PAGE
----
According to CEB Global's "Gift Cards State of the Union 2013," Americans will spend approximately $135 billion on gift cards in 2015—a cool 18 percent of total holiday spending. Factor out the $8 billion projected to be issued on e-gift cards, and you're still left with $127 billion. Assuming the average gift card value is $25, that equates to 5.08 billion cards sold next year—and that's before you count the ones used for memberships, badges, hotel room keys and everything else.
That's a lot of plastic cards. And who's going to sell them? You are! With a massive market and the holidays fast approaching, now's the time to get into the plastic card sales game—or, if you're already selling cards, time to brush up on your skills for the end-of-year sales push. Either way, we've got you covered. Check out the guide below for tips on materials, features, markets and more.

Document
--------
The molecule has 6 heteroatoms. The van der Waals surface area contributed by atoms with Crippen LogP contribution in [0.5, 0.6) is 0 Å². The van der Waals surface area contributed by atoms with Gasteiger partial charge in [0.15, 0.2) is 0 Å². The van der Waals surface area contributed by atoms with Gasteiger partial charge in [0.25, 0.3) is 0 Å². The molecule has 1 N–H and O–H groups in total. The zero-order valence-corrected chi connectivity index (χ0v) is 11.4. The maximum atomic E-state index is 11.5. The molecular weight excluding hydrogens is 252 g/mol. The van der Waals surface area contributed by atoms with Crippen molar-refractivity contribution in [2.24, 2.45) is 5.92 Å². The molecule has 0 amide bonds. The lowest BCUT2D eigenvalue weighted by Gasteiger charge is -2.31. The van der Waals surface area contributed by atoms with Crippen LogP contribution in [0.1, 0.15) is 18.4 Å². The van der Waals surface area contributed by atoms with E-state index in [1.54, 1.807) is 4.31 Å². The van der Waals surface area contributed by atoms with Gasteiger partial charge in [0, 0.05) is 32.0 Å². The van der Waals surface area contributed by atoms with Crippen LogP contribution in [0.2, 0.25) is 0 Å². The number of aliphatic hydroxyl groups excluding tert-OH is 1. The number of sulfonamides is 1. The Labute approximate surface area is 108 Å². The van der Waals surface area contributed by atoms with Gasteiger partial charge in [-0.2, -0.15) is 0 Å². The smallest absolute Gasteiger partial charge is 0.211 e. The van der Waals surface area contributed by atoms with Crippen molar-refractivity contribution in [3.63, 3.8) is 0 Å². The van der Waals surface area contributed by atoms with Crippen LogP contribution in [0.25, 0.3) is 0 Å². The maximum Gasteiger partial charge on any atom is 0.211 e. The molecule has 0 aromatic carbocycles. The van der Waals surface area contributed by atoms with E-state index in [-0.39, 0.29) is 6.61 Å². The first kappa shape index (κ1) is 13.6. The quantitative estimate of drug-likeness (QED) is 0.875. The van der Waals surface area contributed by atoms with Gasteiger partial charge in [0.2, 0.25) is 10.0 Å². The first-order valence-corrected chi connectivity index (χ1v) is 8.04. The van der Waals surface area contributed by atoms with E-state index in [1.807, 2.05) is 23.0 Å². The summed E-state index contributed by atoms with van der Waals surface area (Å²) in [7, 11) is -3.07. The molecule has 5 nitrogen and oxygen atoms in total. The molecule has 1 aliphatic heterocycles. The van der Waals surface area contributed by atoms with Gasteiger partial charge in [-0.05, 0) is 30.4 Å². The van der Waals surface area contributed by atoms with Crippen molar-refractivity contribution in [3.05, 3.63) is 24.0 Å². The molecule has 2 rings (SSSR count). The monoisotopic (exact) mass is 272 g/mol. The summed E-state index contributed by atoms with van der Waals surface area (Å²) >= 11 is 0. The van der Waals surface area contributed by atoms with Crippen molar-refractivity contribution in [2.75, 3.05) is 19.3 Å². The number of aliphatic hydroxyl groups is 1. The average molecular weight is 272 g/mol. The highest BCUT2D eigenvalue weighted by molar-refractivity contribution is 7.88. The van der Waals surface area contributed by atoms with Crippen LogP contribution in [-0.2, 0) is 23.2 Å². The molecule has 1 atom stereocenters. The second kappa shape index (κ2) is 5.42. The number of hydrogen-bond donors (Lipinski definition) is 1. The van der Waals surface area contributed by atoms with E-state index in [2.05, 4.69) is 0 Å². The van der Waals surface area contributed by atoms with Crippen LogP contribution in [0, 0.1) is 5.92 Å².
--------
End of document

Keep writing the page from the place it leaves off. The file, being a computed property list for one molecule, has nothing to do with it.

You don't necessarily need a Ph.D. in polymer engineering to sell plastic cards, but knowing a bit about materials can be helpful. As Diane Morsch, director of sales and marketing for Bristol ID Technologies, Lima, N.Y., explained, not all plastic is created equal—what works for a gift card might not work for a trade show badge or gym loyalty card. "There are a variety of materials used for plastic cards, including PVC, styrene, polyester and Teslin," said Morsch. "Material choice can impact the overall durability of the card. However, it's typically the end-user application—how the card will be used—that drives the material choice. For example, PVC is the recommended material for a hotel key card, whereas Teslin would not work well in that application. On the flip side, Teslin is a great choice for custom shapes," she continued. "It's really the overall scope of the project that needs to be considered when deciding on the card material."